She pulled up outside the wooden gate that said ‘No Unauthorised Access’. She was authorised but all the gates were permanent now and the roads were pretty much gone. She parked her car, grabbed her phone and walked over the grass and under some trees across the wide open overgrown space that used to be a suburb. We don’t even leave a trace, she thought. Thank Christ. The house stood completely by itself. She walked up the driveway and none of it came back to her – it never did. ‘It’s all coming back to me,’ her mother had said when they’d come to Christchurch for her aunt’s funeral. Dinah refused to let any of it come back to her. All of it could just stay where it was thank you very much. She got out her phone and started taking photos as the house fell into its structural elements. That’s all it was shear and bending carrying force to the ground.

She was inside before she realised. Following the line of the house, checking the frames, looking up at the ceiling. Walking round and round. A couple of walls had been taken out, to open it up she suspected. People liked old places because they had good bones but they always wanted more room – there was nowhere in an old kitchen to put a food processor. Dinah imagined her mother had never even heard of a food processor. Their TV had been tiny and over there, not in the centre of the room where the faded rectangle of the LCD rang out. The families had been allowed back in for hours at a time to get valuables. A couple of windows were broken in the house and the wind had blown in leaves and plastic bags and junk mail.

The girl was sitting on the floor of the bedroom and didn’t look up when Dinah came in. Dinah hadn’t knocked because no one was supposed to be there but the child didn’t worry her, she just needed to look at the walls inside the cupboards.

‘I just need to look at the walls inside the cupboards,’ she told the child, remembering the customer service training and the complaints. The girl didn’t look up from what she was doing and Dinah didn’t look at her for long. The walls were fine, like they always were. Dinah went to leave. The bedroom door was shut now, and she opened it with one hand while looking down at her phone. The hall felt wrong even before she looked up, and when she did look up she found it wasn’t the hall at all but the bedroom she’d just left. The girl on the floor, the cupboard, the windows out to the same part of the garden she’d just looked at. Dinah looked behind her, the door was shut again and she opened it and was again in the bedroom. She opened the door again and stood with one leg either side of the threshold. She couldn’t look at both rooms at once but as she looked from one side to the other the same room was on both sides, the same stretch of garden, the same girl doing the same thing in both rooms. It wasn’t a mirror image – right wasn’t left – which upset Dinah most of all.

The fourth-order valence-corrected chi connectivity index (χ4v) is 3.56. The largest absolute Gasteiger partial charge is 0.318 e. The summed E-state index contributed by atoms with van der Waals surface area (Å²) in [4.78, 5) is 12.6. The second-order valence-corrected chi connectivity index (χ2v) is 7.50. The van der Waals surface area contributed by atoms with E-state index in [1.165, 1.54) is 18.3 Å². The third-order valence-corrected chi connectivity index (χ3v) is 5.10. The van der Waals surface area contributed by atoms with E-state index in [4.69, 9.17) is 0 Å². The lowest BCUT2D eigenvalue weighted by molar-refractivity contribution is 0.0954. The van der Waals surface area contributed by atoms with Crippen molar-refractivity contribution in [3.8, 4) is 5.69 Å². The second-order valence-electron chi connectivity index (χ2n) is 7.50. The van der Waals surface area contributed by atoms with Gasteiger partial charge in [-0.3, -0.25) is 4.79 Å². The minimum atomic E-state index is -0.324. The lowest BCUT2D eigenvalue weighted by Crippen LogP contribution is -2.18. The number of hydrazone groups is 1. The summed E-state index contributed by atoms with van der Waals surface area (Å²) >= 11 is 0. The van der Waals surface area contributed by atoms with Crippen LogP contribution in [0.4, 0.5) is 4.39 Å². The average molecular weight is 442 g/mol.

‘Excuse me,’ she said, and walked past the girl into the original bedroom, toward the window, which she was sure she could climb out of. She opened it but before both her legs were through the window she realised there was no joy to be found there either. She stood in the third room, or was it the fourth? Or was it a new room every time she’d opened the door? In this, the room on the other side of the window looked the same as the original room and the room where the hallway used to be. The door was opposite her, which was where it was in the other rooms but felt odd because of her method of access. She opened that door just to check and as she suspected the girl was on the floor and the garden sat in the sun. She looked behind her and tried to look behind that at the other room and the other one. She didn’t remember the house being this way. Perhaps the renovations had been more extensive than she thought. The window was north-facing, which didn’t help because it was north-facing in all the rooms. She walked through the rooms for about half an hour, through doors, back through doors, through windows, the cupboard was always shut, in one of the rooms she pulled the doors off and broke through the wall, the hole was tiny but as she peered through, there was the girl and the window. A bird flew past. The sun was setting. She stayed in the room with the broken wall for a while. Broke the window, the room was behind it. Pulled up carpet and then floorboards. The room was there. No matter how many times she saw her, Dinah couldn’t work out what the girl was doing. She had her hair in pigtails and was wearing what Dinah now realised was her old school uniform. Was it her?

‘Dinah?’ she called out in one of the rooms. The girl didn’t look up. ‘Michelle?’ she tried her sister’s name but the girl kept wiping her hands back and forward. It was like that, the movement. Dinah went up through the roof in one room and found the girl hanging above her on the floor. She had a better view from here and could see the girl was wiping the carpet. Back and forward. As the sun went down Dinah could sometimes hear the static click of the synthetic fibre against the friction of the girl’s hand.

‘Excuse me,’ Dinah shouted up at the girl. ‘Excuse me. Can you stop that?’

The girl looked down at Dinah for the first time.

‘This?’ she said and wiped her hand over the carpet to demonstrate.

‘Yes. I’m stuck,’ Dinah motioned toward the room she was in and the room the girl was in. ‘Can you stop?’

The girl nodded and at the same time lifted her hands up above her head.

Dinah looked behind her and there was nothing but ceiling recess. Dust and mouse shit. Some cobwebs. She leaned back into the room. ‘Thanks,’ she said. ‘I think that’s done it.’

‘You're welcome,’ said the girl.

‘Can you just give me time to get out before you start again?’

The girl nodded.

Dinah backed up in the low space between the ceiling and the roof. Then she crawled back again. ‘Do you want to come?’

‘Where?’ said the girl. She’d been looking out the window, her hands still above her head.

‘Outside,’ Dinah said. ‘With me?’ She hadn’t really thought about that.

The girl scrunched her face up like she was considering it. ‘Nah,’ she said. ‘Nah. I’m good.’

‘Okay,’ said Dinah. ‘Just give me five minutes. You know. Before you start the whole carpet thing again.’

‘Sweet,’ said the girl.

Once outside, Dinah checked the front of the house. It needed to come down. It was slipping into the ground on one side – finally. She hated Christchurch so much. Wanted to be finished. Wanted to be back in Auckland, where everyone had forgotten about Christchurch. It was a hellhole.

Pip Adam is the author of the short story collection Everything We Hoped For and the novel I'm Working on a Building. She facilitates writing workshops at the International Institute of Modern Letters and Arohata Prison, and is the host of the podcast Better Off Read.

Pip writes: ‘The Woman, the Girl began life in the Kahini Colliding Worlds workshop run by Anna Smaill on December 3 and 5, 2015 during which Shreyasi Majumdar, Maria McMillan, Cherllisha Silva, Anna Smaill, Chris Gilman, Sian Robyns, Kirsten LeHarivel and I wrote the outline for a ghost story collaboratively. This story would not have been possible without this workshop and these people.’